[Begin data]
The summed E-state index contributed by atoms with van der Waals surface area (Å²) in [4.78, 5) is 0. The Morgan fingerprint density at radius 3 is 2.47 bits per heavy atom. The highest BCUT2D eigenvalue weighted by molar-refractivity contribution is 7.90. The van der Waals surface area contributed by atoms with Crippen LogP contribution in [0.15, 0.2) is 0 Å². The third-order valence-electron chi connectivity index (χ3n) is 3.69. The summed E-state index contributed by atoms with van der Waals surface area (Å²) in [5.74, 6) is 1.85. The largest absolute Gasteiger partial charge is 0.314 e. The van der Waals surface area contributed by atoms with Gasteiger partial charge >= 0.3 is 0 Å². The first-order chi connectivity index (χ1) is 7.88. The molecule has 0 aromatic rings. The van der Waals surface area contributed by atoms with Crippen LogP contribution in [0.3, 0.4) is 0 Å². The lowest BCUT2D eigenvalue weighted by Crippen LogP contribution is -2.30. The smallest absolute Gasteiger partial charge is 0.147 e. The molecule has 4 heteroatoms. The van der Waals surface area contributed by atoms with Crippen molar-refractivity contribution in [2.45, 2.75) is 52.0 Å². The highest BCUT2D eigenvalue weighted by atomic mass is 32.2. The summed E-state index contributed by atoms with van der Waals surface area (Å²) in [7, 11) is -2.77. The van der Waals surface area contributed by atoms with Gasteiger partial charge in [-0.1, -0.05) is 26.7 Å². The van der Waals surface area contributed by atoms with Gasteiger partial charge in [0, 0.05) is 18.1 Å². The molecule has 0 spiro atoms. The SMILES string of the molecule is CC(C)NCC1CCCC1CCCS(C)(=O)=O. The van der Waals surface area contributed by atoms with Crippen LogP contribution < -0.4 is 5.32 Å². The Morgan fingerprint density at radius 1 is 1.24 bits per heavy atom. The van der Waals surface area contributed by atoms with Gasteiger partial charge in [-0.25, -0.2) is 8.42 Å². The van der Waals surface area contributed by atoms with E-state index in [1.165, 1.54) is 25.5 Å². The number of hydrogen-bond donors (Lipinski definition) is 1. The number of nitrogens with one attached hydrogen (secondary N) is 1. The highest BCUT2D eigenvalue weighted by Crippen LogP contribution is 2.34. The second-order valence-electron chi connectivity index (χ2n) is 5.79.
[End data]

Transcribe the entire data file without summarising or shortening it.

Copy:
The summed E-state index contributed by atoms with van der Waals surface area (Å²) in [4.78, 5) is 0. The Morgan fingerprint density at radius 3 is 2.47 bits per heavy atom. The highest BCUT2D eigenvalue weighted by molar-refractivity contribution is 7.90. The van der Waals surface area contributed by atoms with Crippen LogP contribution in [0.15, 0.2) is 0 Å². The third-order valence-electron chi connectivity index (χ3n) is 3.69. The summed E-state index contributed by atoms with van der Waals surface area (Å²) in [5.74, 6) is 1.85. The largest absolute Gasteiger partial charge is 0.314 e. The van der Waals surface area contributed by atoms with Gasteiger partial charge >= 0.3 is 0 Å². The first-order chi connectivity index (χ1) is 7.88. The molecule has 0 aromatic rings. The van der Waals surface area contributed by atoms with Crippen LogP contribution in [0.3, 0.4) is 0 Å². The lowest BCUT2D eigenvalue weighted by Crippen LogP contribution is -2.30. The smallest absolute Gasteiger partial charge is 0.147 e. The molecule has 4 heteroatoms. The van der Waals surface area contributed by atoms with Crippen molar-refractivity contribution in [2.45, 2.75) is 52.0 Å². The highest BCUT2D eigenvalue weighted by atomic mass is 32.2. The summed E-state index contributed by atoms with van der Waals surface area (Å²) in [7, 11) is -2.77. The van der Waals surface area contributed by atoms with Gasteiger partial charge in [-0.1, -0.05) is 26.7 Å². The van der Waals surface area contributed by atoms with Gasteiger partial charge in [0, 0.05) is 18.1 Å². The molecule has 0 spiro atoms. The SMILES string of the molecule is CC(C)NCC1CCCC1CCCS(C)(=O)=O. The van der Waals surface area contributed by atoms with Crippen LogP contribution < -0.4 is 5.32 Å². The Morgan fingerprint density at radius 1 is 1.24 bits per heavy atom. The van der Waals surface area contributed by atoms with Gasteiger partial charge in [-0.25, -0.2) is 8.42 Å². The van der Waals surface area contributed by atoms with E-state index in [1.165, 1.54) is 25.5 Å². The number of hydrogen-bond donors (Lipinski definition) is 1. The number of nitrogens with one attached hydrogen (secondary N) is 1. The highest BCUT2D eigenvalue weighted by Crippen LogP contribution is 2.34. The second-order valence-electron chi connectivity index (χ2n) is 5.79.